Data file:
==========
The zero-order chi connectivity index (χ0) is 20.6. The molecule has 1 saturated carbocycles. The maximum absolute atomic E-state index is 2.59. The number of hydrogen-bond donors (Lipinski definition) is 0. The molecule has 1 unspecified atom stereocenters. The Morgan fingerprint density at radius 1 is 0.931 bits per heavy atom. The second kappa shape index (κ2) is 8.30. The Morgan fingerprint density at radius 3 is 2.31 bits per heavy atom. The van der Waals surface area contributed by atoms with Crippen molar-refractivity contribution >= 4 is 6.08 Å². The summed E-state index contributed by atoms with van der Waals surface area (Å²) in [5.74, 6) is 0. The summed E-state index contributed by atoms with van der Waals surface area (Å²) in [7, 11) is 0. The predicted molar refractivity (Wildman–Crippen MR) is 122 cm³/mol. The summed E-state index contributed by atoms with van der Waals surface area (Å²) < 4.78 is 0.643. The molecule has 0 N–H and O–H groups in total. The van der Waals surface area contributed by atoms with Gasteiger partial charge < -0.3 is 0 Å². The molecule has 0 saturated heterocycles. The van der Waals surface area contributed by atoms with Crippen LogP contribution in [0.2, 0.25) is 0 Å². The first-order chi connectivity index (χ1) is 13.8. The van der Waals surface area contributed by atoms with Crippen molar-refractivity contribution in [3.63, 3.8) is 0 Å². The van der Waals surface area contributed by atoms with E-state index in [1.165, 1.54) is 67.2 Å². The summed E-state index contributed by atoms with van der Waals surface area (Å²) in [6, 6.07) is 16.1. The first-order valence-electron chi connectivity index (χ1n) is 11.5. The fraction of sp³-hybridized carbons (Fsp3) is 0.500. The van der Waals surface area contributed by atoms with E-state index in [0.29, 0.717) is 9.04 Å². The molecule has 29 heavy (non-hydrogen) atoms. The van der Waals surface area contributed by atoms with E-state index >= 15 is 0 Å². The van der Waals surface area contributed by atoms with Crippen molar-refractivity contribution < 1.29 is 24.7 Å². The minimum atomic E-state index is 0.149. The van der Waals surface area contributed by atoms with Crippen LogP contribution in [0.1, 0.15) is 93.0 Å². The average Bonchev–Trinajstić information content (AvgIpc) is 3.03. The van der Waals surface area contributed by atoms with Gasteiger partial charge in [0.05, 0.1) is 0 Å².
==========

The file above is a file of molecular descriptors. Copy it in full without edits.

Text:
The zero-order chi connectivity index (χ0) is 20.6. The molecule has 1 saturated carbocycles. The maximum absolute atomic E-state index is 2.59. The number of hydrogen-bond donors (Lipinski definition) is 0. The molecule has 1 unspecified atom stereocenters. The Morgan fingerprint density at radius 1 is 0.931 bits per heavy atom. The second kappa shape index (κ2) is 8.30. The Morgan fingerprint density at radius 3 is 2.31 bits per heavy atom. The van der Waals surface area contributed by atoms with Crippen molar-refractivity contribution >= 4 is 6.08 Å². The summed E-state index contributed by atoms with van der Waals surface area (Å²) in [5.74, 6) is 0. The summed E-state index contributed by atoms with van der Waals surface area (Å²) in [7, 11) is 0. The predicted molar refractivity (Wildman–Crippen MR) is 122 cm³/mol. The summed E-state index contributed by atoms with van der Waals surface area (Å²) < 4.78 is 0.643. The molecule has 0 N–H and O–H groups in total. The van der Waals surface area contributed by atoms with Gasteiger partial charge < -0.3 is 0 Å². The molecule has 0 saturated heterocycles. The van der Waals surface area contributed by atoms with Crippen LogP contribution in [0.2, 0.25) is 0 Å². The first-order chi connectivity index (χ1) is 13.8. The van der Waals surface area contributed by atoms with Crippen molar-refractivity contribution in [3.63, 3.8) is 0 Å². The van der Waals surface area contributed by atoms with E-state index in [1.165, 1.54) is 67.2 Å². The summed E-state index contributed by atoms with van der Waals surface area (Å²) in [6, 6.07) is 16.1. The first-order valence-electron chi connectivity index (χ1n) is 11.5. The fraction of sp³-hybridized carbons (Fsp3) is 0.500. The van der Waals surface area contributed by atoms with E-state index in [0.29, 0.717) is 9.04 Å². The molecule has 29 heavy (non-hydrogen) atoms. The van der Waals surface area contributed by atoms with E-state index >= 15 is 0 Å². The van der Waals surface area contributed by atoms with Crippen molar-refractivity contribution < 1.29 is 24.7 Å². The minimum atomic E-state index is 0.149. The van der Waals surface area contributed by atoms with Crippen LogP contribution in [0.1, 0.15) is 93.0 Å². The average Bonchev–Trinajstić information content (AvgIpc) is 3.03. The van der Waals surface area contributed by atoms with Gasteiger partial charge in [0.05, 0.1) is 0 Å².